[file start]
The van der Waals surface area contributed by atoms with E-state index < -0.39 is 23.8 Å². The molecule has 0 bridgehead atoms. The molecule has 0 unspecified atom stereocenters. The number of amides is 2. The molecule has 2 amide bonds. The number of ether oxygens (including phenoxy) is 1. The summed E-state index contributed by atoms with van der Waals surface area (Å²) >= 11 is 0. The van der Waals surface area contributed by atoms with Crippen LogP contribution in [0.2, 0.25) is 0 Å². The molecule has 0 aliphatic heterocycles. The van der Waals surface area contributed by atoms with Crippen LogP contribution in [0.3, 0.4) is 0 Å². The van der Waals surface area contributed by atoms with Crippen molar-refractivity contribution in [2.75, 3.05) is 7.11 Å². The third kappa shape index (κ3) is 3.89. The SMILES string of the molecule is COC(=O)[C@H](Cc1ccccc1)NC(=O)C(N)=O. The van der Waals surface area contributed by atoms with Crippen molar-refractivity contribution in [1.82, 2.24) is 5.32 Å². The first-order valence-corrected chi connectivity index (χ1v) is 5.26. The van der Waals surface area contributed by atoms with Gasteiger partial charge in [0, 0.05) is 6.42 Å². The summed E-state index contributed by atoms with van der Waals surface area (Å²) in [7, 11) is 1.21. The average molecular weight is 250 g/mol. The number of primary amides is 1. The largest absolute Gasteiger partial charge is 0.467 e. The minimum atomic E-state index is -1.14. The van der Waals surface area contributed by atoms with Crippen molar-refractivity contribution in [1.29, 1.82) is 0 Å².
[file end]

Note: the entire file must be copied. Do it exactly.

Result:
The van der Waals surface area contributed by atoms with E-state index < -0.39 is 23.8 Å². The molecule has 0 bridgehead atoms. The molecule has 0 unspecified atom stereocenters. The number of amides is 2. The molecule has 2 amide bonds. The number of ether oxygens (including phenoxy) is 1. The summed E-state index contributed by atoms with van der Waals surface area (Å²) >= 11 is 0. The van der Waals surface area contributed by atoms with Crippen LogP contribution in [0.2, 0.25) is 0 Å². The molecule has 0 aliphatic heterocycles. The van der Waals surface area contributed by atoms with Crippen LogP contribution in [0.3, 0.4) is 0 Å². The van der Waals surface area contributed by atoms with Crippen molar-refractivity contribution in [2.75, 3.05) is 7.11 Å². The third kappa shape index (κ3) is 3.89. The SMILES string of the molecule is COC(=O)[C@H](Cc1ccccc1)NC(=O)C(N)=O. The van der Waals surface area contributed by atoms with Crippen molar-refractivity contribution in [1.82, 2.24) is 5.32 Å². The first-order valence-corrected chi connectivity index (χ1v) is 5.26. The van der Waals surface area contributed by atoms with Gasteiger partial charge in [0, 0.05) is 6.42 Å². The summed E-state index contributed by atoms with van der Waals surface area (Å²) in [7, 11) is 1.21. The average molecular weight is 250 g/mol. The number of primary amides is 1. The largest absolute Gasteiger partial charge is 0.467 e. The minimum atomic E-state index is -1.14. The van der Waals surface area contributed by atoms with Crippen molar-refractivity contribution in [1.29, 1.82) is 0 Å².